• bread from the bakery
  • three kinds of sweets (pastries)
  • olives stuffed with peppers
  • mandarin
  • and two liters of red wine, of course

I light up a few candles and I look to the east, on the other side of the strait – to Asia, feverishly thinking what awaits me there. Before I eat, I sing a Christmas carol and feel a bit sad – of course, who would have expected that, on Christmas Eve … – only I thought I could handle it, but now that I’m here all alone, in an abandoned fort, without the possibility to let someone know at least, to call somebody, or at least tweet about how I am, what I have for the dinner, or how I am afraid that I won’t be able to get a new tyre, or where I am … it just gets in your head – but I reassure myself that (and I know that it’s true) at the end I emerge from all this stronger than ever.

But now, now I’m really lonely and so much, so much! I’d like to talk with someone (so I’m writing at least tens of lines in my diary at incredibly frenetic pace), but there’s nobody here. Around eight, when the first dew begins to fall and Hellespont veils its ships into discrete fog robe, a dog appears on the slope above my tent and I don’t shout at it, as usual, but instead I frantically search for something to give to him, for he would remain with me for a while, but I don’t have any meat and he didn’t  appreciate the bread a had offered to him. And for the image of my despair to be perfect, I realize that I do not even want to drink – I’m just so blue that I don’t even believe that the bottle could mend it.

I wonder what it is like to be at home, in the warmth, to receive gifts and fore-mostly eat as a beast … I think of today’s pub with friends, how everyone comes home completely wasted, how somebody will traditionally get into fight with someone, how somebody might get punched in the face,… Christmas Eve, oh …

And when the bottle is almost empty, I stare into the flames of a candle trying to catch a glimpse of the future – tomorrow I sail across Dardanelles to get lost in Asia for quite some time … how long will it take before I see Europe again? And it is possible that I’ll never return? I stopped taking the medication (long ago) and it is not so much better, as I thought it would be – maybe someday my bowel will just crack and it will be over. Everything in the world has its purpose, its beginning and end –  we all kneel before the altar of causality with its causes and  consequences – and so it is with me – let the future be damned and the plans as well – however I’m not worried, because this is not the end, even if I’d be okay with it – I think at the end of my trip there is really  something big waiting for me, I think it’s the life in revelation of which I have been waiting all the time, yearning to know who I really am.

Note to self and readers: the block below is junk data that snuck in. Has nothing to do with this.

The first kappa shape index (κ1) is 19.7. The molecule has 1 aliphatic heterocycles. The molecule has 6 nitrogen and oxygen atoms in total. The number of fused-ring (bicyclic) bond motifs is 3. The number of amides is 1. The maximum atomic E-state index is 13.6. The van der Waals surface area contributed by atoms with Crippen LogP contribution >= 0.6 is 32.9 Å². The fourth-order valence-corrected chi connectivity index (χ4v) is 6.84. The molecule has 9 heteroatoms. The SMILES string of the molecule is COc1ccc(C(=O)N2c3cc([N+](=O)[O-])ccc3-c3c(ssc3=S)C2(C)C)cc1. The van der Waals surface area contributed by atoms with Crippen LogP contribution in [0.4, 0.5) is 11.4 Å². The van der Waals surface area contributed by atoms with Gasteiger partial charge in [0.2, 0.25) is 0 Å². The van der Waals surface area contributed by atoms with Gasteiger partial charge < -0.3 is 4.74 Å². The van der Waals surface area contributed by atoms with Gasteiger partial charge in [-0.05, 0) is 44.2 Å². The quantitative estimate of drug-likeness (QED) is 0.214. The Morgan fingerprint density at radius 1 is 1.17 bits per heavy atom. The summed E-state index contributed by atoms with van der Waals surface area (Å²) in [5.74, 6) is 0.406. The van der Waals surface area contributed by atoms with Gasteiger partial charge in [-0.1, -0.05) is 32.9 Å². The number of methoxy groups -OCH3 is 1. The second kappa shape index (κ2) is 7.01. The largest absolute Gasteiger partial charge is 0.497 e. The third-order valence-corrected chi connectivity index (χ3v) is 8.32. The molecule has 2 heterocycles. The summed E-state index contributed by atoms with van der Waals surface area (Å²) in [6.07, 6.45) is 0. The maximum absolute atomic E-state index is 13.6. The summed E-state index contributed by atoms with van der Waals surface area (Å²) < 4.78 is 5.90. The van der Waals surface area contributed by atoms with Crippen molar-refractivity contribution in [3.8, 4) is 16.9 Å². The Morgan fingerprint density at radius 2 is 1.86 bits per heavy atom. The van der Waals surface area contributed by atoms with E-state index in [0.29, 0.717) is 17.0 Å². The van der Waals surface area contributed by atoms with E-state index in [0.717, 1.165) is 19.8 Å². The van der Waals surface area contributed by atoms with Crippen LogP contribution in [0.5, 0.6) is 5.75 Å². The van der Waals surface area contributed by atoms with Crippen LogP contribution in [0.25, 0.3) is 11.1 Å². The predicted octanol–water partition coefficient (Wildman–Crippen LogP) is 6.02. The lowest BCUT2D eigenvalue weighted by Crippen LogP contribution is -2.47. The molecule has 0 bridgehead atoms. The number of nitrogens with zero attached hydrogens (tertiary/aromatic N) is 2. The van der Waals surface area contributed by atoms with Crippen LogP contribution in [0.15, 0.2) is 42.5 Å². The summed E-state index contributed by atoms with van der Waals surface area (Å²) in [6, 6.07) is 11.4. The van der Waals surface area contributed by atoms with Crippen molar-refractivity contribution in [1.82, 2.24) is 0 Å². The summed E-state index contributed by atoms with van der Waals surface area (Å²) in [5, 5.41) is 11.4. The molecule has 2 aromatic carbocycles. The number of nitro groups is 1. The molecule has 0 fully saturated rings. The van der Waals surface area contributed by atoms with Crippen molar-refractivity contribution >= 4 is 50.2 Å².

Christmas morning is beautiful, the sun is shining and I have noted a great wisdom into my diary, which came to my mind at night:

“Expectations kill the reality.”

That’s just how it is. Yesterday’s evening could be one of the nicest evenings, if hadn’t expected anything from it – which is why the most beautiful evening so far is that wonderful, magical, spontaneous night in Kavala – but calendar spoke otherwise and I was so desperate to do something special for Christmas Eve… Christmas is a strange period when everything culminates for some time to just one moment, that we all praise and expect miracles from it (that are to be made by ourselves, no one else, so why speak of salvation?), but then the moment comes, and it’s just another the day at the end of which there is just another night  and all that remains is emptiness – decayed, eaten away carrion of exaggerated expectations – and we go on. At least that emptiness is same here as in Prague, Hodonin or New York, as everywhere else –  gone are those yesterday’s glooms, gone is Christmas, gone are the plans – I just want to know where to buy new tires.